In one of several many-layered-areas-of-gray, Ratajkowski talks about hating being called beautiful by past boyfriends, or any comments on her looks at all outside of paid modeling gigs – “Some part of me was attempting to resist the way I’d learned to conflate beauty with specialness and with love” (p. 25). The key word here seems to be ‘attempting’ because a few chapters later she recounts a story of leaving a model recruitment meeting wearing no makeup and being blocked in a parking lot because the driver wanted to lean out and ask for her number. She pulls out around him, annoyed, but then looks at herself in the mirror sans makeup and smiles to herself as she thinks “he must’ve thought I was pretty”. Again, this initially elicits an eye roll because it feels like she’s saying one thing and thinking another – she doesn’t want to conflate beauty with specialness, yet here she is thinking “wow that random man thought I was pretty, I feel special”; however, I’d argue that these are the moments where she appears the most human to me. Rather than read these conflicting thoughts of what value her looks hold as hypocritical or faux-humility, I see them as Ratajkowski sharing the annoying hot-girl thoughts as she actively tries to dismantle them. There is no switch for this kind of rewiring, so it makes sense to me that she would first have the thought of wanting to resist conflating beauty with specialness, but also experience the feeling of validation she’s been conditioned to feel when someone compliments her appearance.
Ratajkowski is not shy in disclosing that one of the main sources of this conditioning is her parents, her mother especially. In one of her more vulnerable moments, she says, “Beauty was a way for me to be special. When I was special, I felt my parents’ love for me the most.” (p. 17) – a statement that speaks for itself, bringing with it an understanding of Ratajkowski’s difficulty later in life divorcing her value as a person from her physical image. Delving further into her most impressionable years as a child, she says of her mother, “My mother seems to hold the way my beauty is affirmed by the world like a mirror, reflecting back to her a measure of her own worth.” (p. 20) – followed by an anecdote her mother tells of a 3-year-old Emily overhearing a conversation and telling her mom those other women were “just jealous of her”. This story leads a now grown Emily to question why she knew the concept of jealousy at such a young age, and how she knew to wield it against other women so casually. Did I already mention there was a lot to unpack here?
Central to the theme of the book, Ratajkowski writes that people typically react to her saying she’s comfortable being completely nude with some iteration of “Of course YOU’RE not self-conscious naked – with a body like that who would be?!” She pushes back against this assumption offering, “It’s just not that simple,” I want to respond, but I know that then I’d have to tell them about how I dissociate when my body is being observed, how I don’t even really recognize my body as me. “Does that make any sense?” I’d ask, and I can see them shaking their heads: Not really. Dissociating makes everything easier. In a way, overexposing myself has always felt like the safest option. Strip yourself naked so it seems like no one else can strip you down; hide nothing, so that no one can use your secrets to hurt you”. (p. 103) Again, this feels like it goes against the idea of Ratajkowski feeling special and validated because she has the “ideal body” for this society, but it is also clear that there is more going on internally than the projected feelings of “I’m hot, everybody either wants to be me or be with me”. There is an emotional response to recognizing that although you are willingly modeling and showing the world your body that means that you are essentially allowing yourself to be consumed in some way. Either by men as a sex object, or by women as an unreachable standard. A public figure willingly choosing to live this life and feeling exploited or exposed at times are not mutually exclusive feelings; both can exist in the same space and be as equally valid as the other.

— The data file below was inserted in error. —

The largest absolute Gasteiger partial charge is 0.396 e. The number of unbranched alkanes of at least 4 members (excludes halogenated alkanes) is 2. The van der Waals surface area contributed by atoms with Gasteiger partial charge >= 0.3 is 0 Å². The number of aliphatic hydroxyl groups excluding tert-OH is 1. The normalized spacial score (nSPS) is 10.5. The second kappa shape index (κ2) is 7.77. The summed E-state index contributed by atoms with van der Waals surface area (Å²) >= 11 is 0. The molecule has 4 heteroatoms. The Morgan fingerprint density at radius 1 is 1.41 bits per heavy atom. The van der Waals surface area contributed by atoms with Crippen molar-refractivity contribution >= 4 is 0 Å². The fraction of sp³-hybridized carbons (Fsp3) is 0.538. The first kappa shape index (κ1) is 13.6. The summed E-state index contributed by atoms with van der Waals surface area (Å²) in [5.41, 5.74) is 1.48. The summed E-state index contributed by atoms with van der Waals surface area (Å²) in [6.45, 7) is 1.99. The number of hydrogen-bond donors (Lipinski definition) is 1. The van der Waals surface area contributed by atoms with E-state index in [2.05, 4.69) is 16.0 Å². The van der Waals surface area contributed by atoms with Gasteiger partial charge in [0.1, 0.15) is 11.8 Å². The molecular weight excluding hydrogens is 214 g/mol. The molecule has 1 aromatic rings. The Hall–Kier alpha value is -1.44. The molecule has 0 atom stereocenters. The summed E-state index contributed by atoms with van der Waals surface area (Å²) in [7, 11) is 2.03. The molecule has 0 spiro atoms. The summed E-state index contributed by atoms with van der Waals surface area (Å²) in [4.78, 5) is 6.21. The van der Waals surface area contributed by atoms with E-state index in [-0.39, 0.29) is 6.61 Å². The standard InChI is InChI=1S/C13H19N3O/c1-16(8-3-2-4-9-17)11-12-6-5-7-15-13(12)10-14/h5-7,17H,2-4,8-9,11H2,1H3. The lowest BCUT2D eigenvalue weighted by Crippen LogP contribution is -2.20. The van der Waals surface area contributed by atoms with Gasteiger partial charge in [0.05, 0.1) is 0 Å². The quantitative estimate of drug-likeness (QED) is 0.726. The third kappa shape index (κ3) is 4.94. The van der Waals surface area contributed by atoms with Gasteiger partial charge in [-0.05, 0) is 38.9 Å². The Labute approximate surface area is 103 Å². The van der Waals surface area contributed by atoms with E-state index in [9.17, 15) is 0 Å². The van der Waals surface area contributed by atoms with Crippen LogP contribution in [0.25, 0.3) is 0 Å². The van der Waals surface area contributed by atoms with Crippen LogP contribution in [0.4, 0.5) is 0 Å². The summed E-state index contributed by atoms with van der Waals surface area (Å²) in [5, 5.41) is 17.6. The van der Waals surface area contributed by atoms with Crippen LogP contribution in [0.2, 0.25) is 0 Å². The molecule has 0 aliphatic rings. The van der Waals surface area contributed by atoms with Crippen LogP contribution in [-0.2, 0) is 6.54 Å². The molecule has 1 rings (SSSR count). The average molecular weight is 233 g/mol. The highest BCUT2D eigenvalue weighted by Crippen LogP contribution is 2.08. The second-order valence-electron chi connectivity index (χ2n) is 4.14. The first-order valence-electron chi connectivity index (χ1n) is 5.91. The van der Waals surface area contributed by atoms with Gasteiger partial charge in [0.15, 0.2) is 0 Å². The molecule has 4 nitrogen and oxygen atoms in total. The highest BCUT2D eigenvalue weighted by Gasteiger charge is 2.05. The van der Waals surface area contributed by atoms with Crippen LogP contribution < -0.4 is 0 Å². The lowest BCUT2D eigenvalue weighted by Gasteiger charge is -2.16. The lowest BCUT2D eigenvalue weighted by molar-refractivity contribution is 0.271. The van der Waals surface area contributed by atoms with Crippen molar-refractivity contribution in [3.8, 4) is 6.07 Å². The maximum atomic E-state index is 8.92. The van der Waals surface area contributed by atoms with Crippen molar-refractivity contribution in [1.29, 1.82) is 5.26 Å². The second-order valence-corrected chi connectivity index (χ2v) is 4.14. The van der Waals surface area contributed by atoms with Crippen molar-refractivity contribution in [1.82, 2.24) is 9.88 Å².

This leads me to one of the more powerful sections of the book where she shares her experience involving the scumbag that is Johnathan Leder. Public figure or not, even the most well-known of celebrities should never have to endure the publication of their nude image without their consent. Period. In Emily’s words, she was flown out to Woodstock in 2012 to meet and shoot with photographer Johnathan Leder. He insisted she have some red wine while they shot, making sure her cup was never empty. They first shot lingerie, then nudes, and later Jonathan made an entire art book called EMILY RATAJKOWSKI with no permission from Emily or her agent including some of the most overtly sexual photos of Ratajkowski has ever taken. He then went on to do an art show featuring the work and continues to reprint the work as it sells out each time.
Undoutedly there will be people who focus on what Emily “did wrong” to put herself in the situation and only as an afterthought might concede that in the end it’s not cool for this guy to make money off of her image, the most private images to exist of her, without at least offering her a cut. At the end of the day, it’s bullshit that she was put in the situation as a young female model being sent to shoot lingerie with no one else present besides the male photographer – there’s an inherent power dynamic created which forces Ratajkowski to not “make waves” and pressures her to shut up and smile for the camera. & of course there were some BS loopholes that kept Ratajkowski from being able to sue or order a cease and desist or any other legal terms that may apply, but at least she’s been able to share her side of the truth and hopefully she’s found some solace in that.
Throughout My Body, Ratajkowski’s writing is both individual and collective. She writes of her personal experiences while creating a microcosm of what it means to be consumed by the male gaze in a patriarchal society. It speaks to the duality of having the power that coincides with pretty privilege while lacking legitimate power in a man’s world. There are many, many levels to this shit. If you are acceptable by white cis-hetero male standards, then you can use them to make money and connections, but ultimately this book shows that it’s a hollow power, one that never feels quite right and offers a sense of fulfillment when it’s really just empty placating BS.
I think the reason I’m having so much trouble forming a confident opinion on this book one way or another is because it’s not a fixed entity itself. Throughout these essays, we watch Emily sort out her own thoughts and feelings regarding her experiences; she mentions feeling real empowerment and ownership only AFTER having written and published these essays – as cliche as it sounds, ultimately Emily Ratajkowski is a human being. She’s problematic and still learning, which is why she deserves to be critiqued but at the same time, also deserves recognition for putting herself and her story out there for all of use mere mortals to write reviews about on our wordpress blogs.
As always, happy reading!